Lt. Col. Barry Venable, a Pentagon spokesman, says blogs, like other forms of communication, are tolerated so long as they don’t violate operational or informational security. “We treat them the same way we would if they were writing a letter or speaking to a reporter: It’s just information,” he says. “If a guy is giving up secrets, it doesn’t make much difference whether he’s posting it on a blog or shouting it from the rooftop of a building.”
Still, many bloggers, some operating in obscure corners of Iraq where traditional reporters are scarce, appear to be flying under the Pentagon’s radar. There’s “American Soldier,” a diary compiled by an Army reservist currently preparing for his second call-up, who describes himself in an e-mail as “p — ed, frustrated, happy and sad at the same time.” A site called “Boots on the Ground” is heavy on detail about U.S. armaments. “Just Another Soldier,” a National Guardsman’s account, is available only by e-mail request, the author says, after his command, citing security concerns, asked him to dismantle the site.
In the age of Web cams, instant messaging and Internet telephone service, widespread censorship simply isn’t possible, military officials say. “I don’t see how you could censor with the instantaneous flow of information we have now,” says one Army officer, “unless you’re standing over someone’s shoulder while they’re typing. And who’s got time to do that when the bullets are flying?”
Security violations are rare, says Spc. Buzzell’s top commander, Brig. Gen. Carter Ham. “The commander does have a responsibility to ensure no inappropriate information is released,” Gen. Ham says in an e-mail, noting that among the 8,000 men under him, only Spc. Buzzell has come under scrutiny. “While [operational security] is a very real everyday concern for us, I do not see potential violations as widespread,” he says.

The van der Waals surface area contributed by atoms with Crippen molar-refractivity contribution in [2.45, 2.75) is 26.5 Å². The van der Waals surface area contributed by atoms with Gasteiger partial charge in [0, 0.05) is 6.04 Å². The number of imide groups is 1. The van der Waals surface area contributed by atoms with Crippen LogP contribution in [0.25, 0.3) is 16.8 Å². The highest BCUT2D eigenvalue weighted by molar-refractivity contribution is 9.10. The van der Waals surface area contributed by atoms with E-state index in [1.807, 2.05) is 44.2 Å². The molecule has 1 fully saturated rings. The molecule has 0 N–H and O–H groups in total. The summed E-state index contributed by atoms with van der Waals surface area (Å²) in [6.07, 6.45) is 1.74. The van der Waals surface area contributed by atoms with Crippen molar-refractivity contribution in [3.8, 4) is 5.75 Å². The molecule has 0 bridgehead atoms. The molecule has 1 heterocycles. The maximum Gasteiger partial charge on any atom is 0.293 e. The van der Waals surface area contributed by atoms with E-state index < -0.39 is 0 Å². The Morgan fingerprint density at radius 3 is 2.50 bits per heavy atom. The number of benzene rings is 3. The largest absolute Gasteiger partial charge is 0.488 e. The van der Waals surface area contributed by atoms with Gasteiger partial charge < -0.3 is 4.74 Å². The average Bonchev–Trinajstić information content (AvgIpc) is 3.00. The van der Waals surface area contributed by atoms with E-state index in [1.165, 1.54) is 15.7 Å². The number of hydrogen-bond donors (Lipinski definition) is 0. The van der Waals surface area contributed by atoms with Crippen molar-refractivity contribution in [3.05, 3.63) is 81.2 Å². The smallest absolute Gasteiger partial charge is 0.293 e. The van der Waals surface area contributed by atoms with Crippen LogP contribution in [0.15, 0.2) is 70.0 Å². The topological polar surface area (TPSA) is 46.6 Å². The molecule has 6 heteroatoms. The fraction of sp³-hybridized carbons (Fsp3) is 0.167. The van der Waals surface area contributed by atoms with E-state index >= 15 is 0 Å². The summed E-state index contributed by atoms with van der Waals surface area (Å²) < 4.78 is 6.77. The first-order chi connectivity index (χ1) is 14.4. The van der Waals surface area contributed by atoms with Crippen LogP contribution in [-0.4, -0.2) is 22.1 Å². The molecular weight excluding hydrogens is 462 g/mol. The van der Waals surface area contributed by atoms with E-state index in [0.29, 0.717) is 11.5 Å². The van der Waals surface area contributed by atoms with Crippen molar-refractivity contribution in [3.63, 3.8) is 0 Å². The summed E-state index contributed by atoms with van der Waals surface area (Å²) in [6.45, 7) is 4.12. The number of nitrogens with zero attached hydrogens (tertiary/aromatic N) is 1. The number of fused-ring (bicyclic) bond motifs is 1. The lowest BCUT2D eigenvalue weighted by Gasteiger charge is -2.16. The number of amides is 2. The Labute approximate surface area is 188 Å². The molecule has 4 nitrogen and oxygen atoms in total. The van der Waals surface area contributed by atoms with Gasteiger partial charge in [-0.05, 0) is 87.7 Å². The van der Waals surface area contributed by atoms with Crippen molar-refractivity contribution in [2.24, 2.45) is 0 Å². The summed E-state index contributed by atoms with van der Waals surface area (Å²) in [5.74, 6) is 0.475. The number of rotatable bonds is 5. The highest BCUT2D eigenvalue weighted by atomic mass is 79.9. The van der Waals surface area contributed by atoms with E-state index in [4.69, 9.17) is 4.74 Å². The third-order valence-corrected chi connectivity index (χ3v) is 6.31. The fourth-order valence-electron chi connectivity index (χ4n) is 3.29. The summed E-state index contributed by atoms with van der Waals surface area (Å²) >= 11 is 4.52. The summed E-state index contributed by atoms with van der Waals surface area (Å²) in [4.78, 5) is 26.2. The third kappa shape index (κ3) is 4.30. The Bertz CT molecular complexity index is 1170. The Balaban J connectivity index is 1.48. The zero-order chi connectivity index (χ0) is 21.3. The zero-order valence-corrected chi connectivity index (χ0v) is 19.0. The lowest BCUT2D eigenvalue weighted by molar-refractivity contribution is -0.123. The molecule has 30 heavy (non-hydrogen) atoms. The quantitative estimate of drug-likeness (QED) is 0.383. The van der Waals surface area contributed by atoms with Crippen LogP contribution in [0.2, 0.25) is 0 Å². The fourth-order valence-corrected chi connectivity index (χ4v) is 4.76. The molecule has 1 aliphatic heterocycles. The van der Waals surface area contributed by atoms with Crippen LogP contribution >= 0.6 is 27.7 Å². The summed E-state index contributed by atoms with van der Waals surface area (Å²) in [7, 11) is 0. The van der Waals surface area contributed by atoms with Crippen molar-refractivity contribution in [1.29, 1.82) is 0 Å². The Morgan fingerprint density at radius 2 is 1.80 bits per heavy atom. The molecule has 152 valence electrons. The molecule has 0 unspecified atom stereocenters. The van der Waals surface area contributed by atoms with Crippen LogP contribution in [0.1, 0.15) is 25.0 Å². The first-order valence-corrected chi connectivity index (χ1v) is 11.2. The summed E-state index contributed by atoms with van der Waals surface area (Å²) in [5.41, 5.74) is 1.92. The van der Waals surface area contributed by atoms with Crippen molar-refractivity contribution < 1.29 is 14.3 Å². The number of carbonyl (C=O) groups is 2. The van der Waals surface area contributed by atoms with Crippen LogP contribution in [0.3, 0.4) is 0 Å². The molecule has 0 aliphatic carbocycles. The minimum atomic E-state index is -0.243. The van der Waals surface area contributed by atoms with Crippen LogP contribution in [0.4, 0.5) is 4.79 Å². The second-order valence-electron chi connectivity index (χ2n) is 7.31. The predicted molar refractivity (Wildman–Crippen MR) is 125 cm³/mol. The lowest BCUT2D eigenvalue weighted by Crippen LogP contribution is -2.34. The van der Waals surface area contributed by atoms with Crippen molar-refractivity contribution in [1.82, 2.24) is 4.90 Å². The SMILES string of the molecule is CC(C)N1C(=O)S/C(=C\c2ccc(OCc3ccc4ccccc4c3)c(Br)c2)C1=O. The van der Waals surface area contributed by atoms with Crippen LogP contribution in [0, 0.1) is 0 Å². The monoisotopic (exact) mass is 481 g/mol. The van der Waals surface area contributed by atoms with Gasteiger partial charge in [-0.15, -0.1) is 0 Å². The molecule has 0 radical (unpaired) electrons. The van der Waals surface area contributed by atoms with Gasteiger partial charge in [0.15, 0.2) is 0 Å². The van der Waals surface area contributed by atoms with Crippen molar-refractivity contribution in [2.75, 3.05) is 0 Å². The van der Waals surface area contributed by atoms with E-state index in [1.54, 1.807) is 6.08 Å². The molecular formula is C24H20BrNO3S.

Spc. Buzzell’s blog, riddled with misspellings and larded with obscenities, conveys the kind of raw honesty that prompts military mothers to write weepy e-mails by the score. Soldiers have told Spc. Buzzell they sometimes strip out the curse words and send his writings home as their own.
He credits as his inspiration the author Hunter S. Thompson, whose first-person articles and books about politics and drug use were popular in the 1970s. But My War probably is more reminiscent of Michael Herr’s “Dispatches,” a bleak, first-person account of the Vietnam War widely regarded as one of the best examples of military journalism. Mr. Herr’s book took years to arrive on the mass market, but Spc. Buzzell’s accounts offer near-instantaneous immediacy. And as his case demonstrates, a casual detail — that his unit had run low on water during a maneuver, for instance — can easily get a soldier into trouble.